Maine Millennium: A Place for Bigfoot and Wessie
My boyfriend blames my excessive and growing collection of pillows on Portland’s International Cryptozoology Museum.
This is because last year we went to the vendor hall at the International Cryptozoology Conference and bought a really awesome handmade pillow (made by Neko-jin designs, an artisan based in Stockton Springs) that had a giant squid on it. And I love myself a giant squid. (Did you know that the very first photos of a living giant squid were only taken in 2004?) When I got home I noticed my awesome new pillow looked alone on the sofa, I thought another pillow would be nice, and now there’s no more sofa .
But if you are not keen on collecting weird cushions and looking for something to do on weekends in this weird, wet and cold season of spring not quite and not over yet winter , I really recommend to visit the museum. It is the only museum dedicated to cryptozoology in the world. Admission is $ 10 for adults and $ 5 for children – cheaper than the movies – and there’s something for everyone in the family: a giant Bigfoot statue for Instagram selfies of teens, old people monster movie artifacts for movie buffs, a collection of Wessie’s artifacts for locals who remember that time last year when a python was roaming free in Westbrook. (These things, they happen.) And, of course, for adults 21 and older who can drink alcohol without their life completely falling apart (not me, of course), Thompson’s Point has a brewery. , a cellar AND a distillery. There are also the beautiful views and scenery of the point (bring a jacket, it’s windy) and ample parking, a rarity in Portland.
Cryptozoology is defined as the study of animals whose existence has not yet been proven. These creatures are called “cryptids”. The words come from the Greek “kryptos”, which means “hidden” or “secret”. Some people think cryptozoology just means a bunch of Bigfoot freaks. And of course, there are definitely people who are crazy about Bigfoot. (Including, of course, Sir Edmund Hillary, one of the first men to climb Mount Everest, who mounted an expedition in search of the Himalayan Yeti … and, of course, Denver riggleman, current U.S. Representative from Virginia.) But I think cryptozoology – the study of creatures whose existence has not been proven – is much more than that. It’s not just about facts, figures and DNA testing. Cryptozoologists are collectors of legends.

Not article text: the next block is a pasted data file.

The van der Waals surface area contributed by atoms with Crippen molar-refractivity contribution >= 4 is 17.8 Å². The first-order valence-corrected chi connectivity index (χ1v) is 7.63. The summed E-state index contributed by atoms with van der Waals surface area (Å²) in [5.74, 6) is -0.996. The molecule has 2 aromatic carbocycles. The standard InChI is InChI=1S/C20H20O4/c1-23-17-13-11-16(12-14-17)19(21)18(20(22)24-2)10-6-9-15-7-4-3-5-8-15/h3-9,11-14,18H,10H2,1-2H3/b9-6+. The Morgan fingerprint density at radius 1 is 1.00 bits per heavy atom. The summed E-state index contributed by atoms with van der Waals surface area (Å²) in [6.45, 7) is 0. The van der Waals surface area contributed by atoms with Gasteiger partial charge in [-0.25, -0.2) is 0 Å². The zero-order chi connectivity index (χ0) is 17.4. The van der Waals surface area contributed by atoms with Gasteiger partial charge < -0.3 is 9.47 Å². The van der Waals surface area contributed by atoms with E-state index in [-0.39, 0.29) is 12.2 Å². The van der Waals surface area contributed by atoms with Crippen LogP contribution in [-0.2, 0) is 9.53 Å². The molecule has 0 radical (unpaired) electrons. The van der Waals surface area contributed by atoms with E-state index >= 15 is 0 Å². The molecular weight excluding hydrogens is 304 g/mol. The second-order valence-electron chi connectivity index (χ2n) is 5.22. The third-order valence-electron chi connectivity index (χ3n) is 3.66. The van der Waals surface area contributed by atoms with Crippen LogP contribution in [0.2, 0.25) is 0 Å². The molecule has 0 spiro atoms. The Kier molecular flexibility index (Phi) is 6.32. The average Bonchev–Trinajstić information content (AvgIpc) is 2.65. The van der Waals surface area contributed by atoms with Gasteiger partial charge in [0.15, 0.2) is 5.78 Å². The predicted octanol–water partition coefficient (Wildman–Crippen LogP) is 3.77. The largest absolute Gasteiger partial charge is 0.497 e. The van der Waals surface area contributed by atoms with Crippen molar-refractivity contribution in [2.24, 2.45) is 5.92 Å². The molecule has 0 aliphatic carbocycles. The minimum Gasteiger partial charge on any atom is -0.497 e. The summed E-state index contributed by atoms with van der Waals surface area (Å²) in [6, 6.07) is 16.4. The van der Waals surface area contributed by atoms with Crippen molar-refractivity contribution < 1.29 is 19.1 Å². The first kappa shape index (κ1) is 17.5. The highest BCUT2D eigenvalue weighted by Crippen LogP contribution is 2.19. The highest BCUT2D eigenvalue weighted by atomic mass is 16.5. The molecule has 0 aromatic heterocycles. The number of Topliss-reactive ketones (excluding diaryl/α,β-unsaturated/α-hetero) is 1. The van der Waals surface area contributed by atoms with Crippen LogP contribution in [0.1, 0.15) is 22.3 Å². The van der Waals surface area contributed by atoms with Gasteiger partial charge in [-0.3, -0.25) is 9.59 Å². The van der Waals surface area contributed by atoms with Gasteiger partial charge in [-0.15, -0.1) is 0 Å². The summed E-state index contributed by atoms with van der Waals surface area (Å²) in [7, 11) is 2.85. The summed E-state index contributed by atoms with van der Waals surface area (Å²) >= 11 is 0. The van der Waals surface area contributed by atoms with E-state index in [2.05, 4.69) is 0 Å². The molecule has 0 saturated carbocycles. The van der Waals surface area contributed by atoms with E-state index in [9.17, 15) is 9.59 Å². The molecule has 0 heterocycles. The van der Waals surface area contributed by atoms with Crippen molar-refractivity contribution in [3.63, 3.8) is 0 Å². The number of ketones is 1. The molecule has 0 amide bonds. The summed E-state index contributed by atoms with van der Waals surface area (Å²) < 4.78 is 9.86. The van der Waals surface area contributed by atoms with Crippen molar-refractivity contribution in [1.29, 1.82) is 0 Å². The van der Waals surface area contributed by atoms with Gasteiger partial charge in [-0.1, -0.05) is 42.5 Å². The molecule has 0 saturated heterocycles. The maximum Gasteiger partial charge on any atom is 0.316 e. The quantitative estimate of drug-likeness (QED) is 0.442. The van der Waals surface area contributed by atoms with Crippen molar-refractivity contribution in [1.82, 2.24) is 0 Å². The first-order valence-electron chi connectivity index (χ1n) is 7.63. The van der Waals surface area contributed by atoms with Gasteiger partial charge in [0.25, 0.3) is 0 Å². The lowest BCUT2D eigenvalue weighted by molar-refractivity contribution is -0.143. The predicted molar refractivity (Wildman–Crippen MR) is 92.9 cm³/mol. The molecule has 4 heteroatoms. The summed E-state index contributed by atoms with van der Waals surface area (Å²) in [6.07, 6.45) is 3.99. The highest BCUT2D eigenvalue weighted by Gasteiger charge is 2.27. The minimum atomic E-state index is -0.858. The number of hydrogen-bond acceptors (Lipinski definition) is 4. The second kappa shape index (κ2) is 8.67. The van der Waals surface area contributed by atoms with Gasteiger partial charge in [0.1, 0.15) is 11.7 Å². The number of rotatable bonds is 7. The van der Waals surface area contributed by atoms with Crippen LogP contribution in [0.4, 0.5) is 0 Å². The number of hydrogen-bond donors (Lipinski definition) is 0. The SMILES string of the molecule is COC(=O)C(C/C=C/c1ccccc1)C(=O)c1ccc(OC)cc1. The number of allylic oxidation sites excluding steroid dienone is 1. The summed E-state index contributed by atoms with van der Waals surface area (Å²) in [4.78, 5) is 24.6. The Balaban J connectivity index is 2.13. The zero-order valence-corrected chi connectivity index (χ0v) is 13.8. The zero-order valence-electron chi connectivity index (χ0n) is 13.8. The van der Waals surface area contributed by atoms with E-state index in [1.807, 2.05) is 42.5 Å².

Is it a coincidence that many diverse peoples and cultures all have similar legends and stories about, for example, sea snakes? Dragons? Fat hairy men living in the woods? (OK, the latter could also describe all of Maine, besides Bigfoot.)
I’m somewhere between Mulder and Scully in terms of a belief in what exists. Seals are probably the only thing in Loch Ness, but it’s a bit presumptuous to think that we humans have discovered everything there is to discover on our Earth, right? That it is not possible that somewhere in the deepest oceans or on the highest mountains there are creatures that have not been added to the scrolls of science?
I like stories. (This is probably no surprise to anyone.)
I like stories about the natural world, the ancient world, the modern world; I love the stories of people who live the impossible; I like a good mystery. The Cryptozoology Museum is a good place to explore these stories and leave your mind tossing around for explanations. How reliable is this evidence? What other explanation for this story could be plausible? Where does this legend come from? Is this plaster even a footprint?
When I look at the stars on a clear night and suddenly hear a rustle in the thicket of trees across the road, that’s the feeling that cryptozoology gives me, that little twitch in my chest, it maybe-just-maybe. I like the idea that there could be something there. I like the idea that there could be maybe-just-maybe Tasmanian tigers out there in the wild that humans haven’t wiped out all of them.
In fact, my fascination with cryptozoology may have been linked to my millennial guilt for the damage humanity is doing to the natural world through climate change and years of environmental degradation. We drill, harvest and clear forests without regard to other living organisms. We are destroying the mysteries of Earth before we even have a chance to explore them. The Cryptozoology Museum is a good place to think about what we could theoretically (very, very theoretically) lose if we continue.
Plus, climate change is probably driving Bigfoot crazy. And you don’t want to drive a Bigfoot crazy.
Victoria Hugo-Vidal is a millennial from Maine. She can be contacted at: